Tiny Technology, Big Impact
Walk into your kitchen and pick up an orange or something of relative size. Now that you’ve rolled your eyes and simply imagined actually getting up, compare that orange in your stubborn head to the size of the earth. That, my friends, is the size of a nanobot.
Nanotechnology is the epitome of a nerd’s dream — a combination of physics, chemistry, technology and biology all in one big, nerdy gift box.
So, for you non-nerds, why should you care? Well, think about this… when you shrink something down, you can control it better. Being the control freaks that we all subconsciously are, we like this. This is good. However, this is also revolutionary. So, it’s a win-win for the cool kids who don’t care as well as the nerds who do.
First, I want to talk to you nerds in the medical field. Medicine is the star of the show in this production known as “Nanotechnology”, specifically in treatments for cancer. So, you’re basically famous to nanotechnologists. Congratulations. Here’s what’s happening around you…
These tiny nanoparticles are being used to attack a big problem — tumors. Over at Rice University, scientists have taken some nanoparticles and made them golden like the shining star you are, to reflect heat. These nanoparticles are designed to make their way into your bloodstream and, with a quick zap of a laser, use infrared light to heat up and kill cancer cells. It’s basically a Star Wars movie happening in your body.
However, scientists were afraid that the nanoparticles would get a little too hyped and destroy normal tissue… which we sort of need for survival. So, Dmitri Lapotko, a physicist, along with other associates, made these pretty, golden nanoparticles even more gorgeous by beautifying them with protein antibodies. That way, they will chill out and only focus on attacking cancerous cells every time the infrared laser is pulsed. Bye, cancer… you are not welcome here.
Now that we’ve found out how to possibly cure cancer, let’s talk about sweaters. Yep, those ugly things your grandma forces you to wear. Well, now she won’t need to force you because they have become so useful that you will want to. Korean scientists are using nanofibers to weave sweaters together in order to convert friction into electricity. So, if you move around a little while wearing the sweater, you can charge your phone. Lazy people have never felt more excited.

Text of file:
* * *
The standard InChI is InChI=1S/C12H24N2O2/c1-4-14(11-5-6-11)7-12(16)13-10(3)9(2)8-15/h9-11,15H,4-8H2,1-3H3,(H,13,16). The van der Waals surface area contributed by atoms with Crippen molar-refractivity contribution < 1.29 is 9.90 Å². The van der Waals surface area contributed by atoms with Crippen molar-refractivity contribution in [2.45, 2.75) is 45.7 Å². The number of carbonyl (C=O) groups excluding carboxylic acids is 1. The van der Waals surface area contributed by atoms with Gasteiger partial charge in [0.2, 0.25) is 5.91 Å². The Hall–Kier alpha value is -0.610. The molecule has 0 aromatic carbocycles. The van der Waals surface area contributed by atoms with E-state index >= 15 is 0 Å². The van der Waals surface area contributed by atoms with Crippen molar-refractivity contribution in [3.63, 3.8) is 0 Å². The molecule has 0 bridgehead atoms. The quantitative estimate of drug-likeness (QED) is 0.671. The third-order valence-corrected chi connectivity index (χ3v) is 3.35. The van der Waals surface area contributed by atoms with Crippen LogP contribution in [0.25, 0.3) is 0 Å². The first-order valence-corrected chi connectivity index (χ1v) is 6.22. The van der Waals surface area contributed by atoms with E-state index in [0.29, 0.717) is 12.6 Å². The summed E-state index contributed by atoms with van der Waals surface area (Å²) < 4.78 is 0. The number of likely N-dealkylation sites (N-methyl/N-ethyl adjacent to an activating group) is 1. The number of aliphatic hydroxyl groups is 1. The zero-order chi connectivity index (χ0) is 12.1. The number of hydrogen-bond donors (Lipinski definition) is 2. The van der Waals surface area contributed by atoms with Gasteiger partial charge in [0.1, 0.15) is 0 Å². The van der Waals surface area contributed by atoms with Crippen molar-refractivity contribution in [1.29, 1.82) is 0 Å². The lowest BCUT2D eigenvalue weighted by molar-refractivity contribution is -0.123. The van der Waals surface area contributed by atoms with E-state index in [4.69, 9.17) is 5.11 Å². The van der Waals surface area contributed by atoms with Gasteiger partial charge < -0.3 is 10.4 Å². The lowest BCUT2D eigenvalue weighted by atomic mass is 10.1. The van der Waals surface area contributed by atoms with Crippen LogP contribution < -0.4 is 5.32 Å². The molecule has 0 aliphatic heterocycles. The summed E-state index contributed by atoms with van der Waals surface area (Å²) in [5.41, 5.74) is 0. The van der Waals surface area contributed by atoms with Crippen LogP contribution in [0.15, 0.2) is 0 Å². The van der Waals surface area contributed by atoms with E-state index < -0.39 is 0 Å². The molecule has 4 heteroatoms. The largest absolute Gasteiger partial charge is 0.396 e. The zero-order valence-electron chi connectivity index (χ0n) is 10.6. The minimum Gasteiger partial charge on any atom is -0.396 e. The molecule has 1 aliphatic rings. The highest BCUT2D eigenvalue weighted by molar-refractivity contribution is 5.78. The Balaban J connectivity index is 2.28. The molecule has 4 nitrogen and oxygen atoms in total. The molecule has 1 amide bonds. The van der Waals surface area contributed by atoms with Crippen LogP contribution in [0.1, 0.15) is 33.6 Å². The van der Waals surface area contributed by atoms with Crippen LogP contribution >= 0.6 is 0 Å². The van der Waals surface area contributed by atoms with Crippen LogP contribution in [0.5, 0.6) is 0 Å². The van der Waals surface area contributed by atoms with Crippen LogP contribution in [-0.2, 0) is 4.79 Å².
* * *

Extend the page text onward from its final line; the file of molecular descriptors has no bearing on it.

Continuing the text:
Not only are humans benefitting, but the place we live in is too… the earth. Nanomaterials are able to purify the soil, water, and air in which we pollute every day. Think of it as an invisible nanny who cleans up your mess while you continue with your normal routine. Nanotechnology could lessen our need to be so dependent on fossil fuels. This means that we could create lighter vehicles, solar panels that soak up the sun more easily, smaller and more durable batteries, and more. However, not every environmentalist is pro-nano. Some conservation activists claim that environmental nanotechnology is likely to use more energy than actually save it. In other words, it would take more energy to produce these nanomaterials… so much that it would outweigh the actual benefits from them. On the other hand, some researchers over at MIT told these groups to hold on for a hot minute because they found a way to use carbon nanotubes to lower energy usage by 50%. However, it is clear that we don’t have a lot of time considering that we have an aging earth and there is a continuous use of it. Thus, this is one sector that scientists and researchers are persistently looking in to. So, for the environmental sector, there are so many gaps left to be filled, that the current status on file is “TBD”.
As with people, and the place they live in, there is also the society they build… which means that it’s now the economics-nerds’ time to shine. So, there is this fun toy called a “Fabricator”. It may sound like a robot that constantly deceives you, but it’s actually just a nanomachine that takes molecules and builds shapes out of them. It’s like Legos except actually useful to society. This fabricator is used in 3D printing and could literally build another copy of itself. So, we can create virtually any goods we need and desire with nanomaterials. The machine can even replicate itself completely on its own. That’s good…. or is it (*dramatic music plays*)? Sure, factories and technology would accumulate massive amounts of efficiency, but what about jobs? Humans would essentially have no purpose while these nanobots perform everything for us. No innovative technology has impacted us at such a drastic level before, so we can only estimate how it would impact the economy. Have fun dissecting that one, econ-nerds.
Now for the techie-stuff, aka the good stuff (#biased). So, we have these things in our computers called CPUs. These are like the “brains” of the computer; they process things. In fact, they are called the “Central Processing Units”. So, the more powerful these things are, the faster your computer is. With nanotechnology, we can build mini CPUs (called “nanoprocessors”) so small that one laptop can hold billions of them. This kind of capacity is more powerful than we could even (warning: pun ahead) …process.
As astounding as these innovations are, nanotechnology is also in our lives on a smaller scale. In our fridges, there are nanoparticles coating the surface to prevent bacteria. It’s in our sunscreen, our tennis rackets, and more. But, sunscreen and tennis rackets don’t compare to the grand scale of which nanotechnology can evolve. Make way for these little guys because they are making big moves.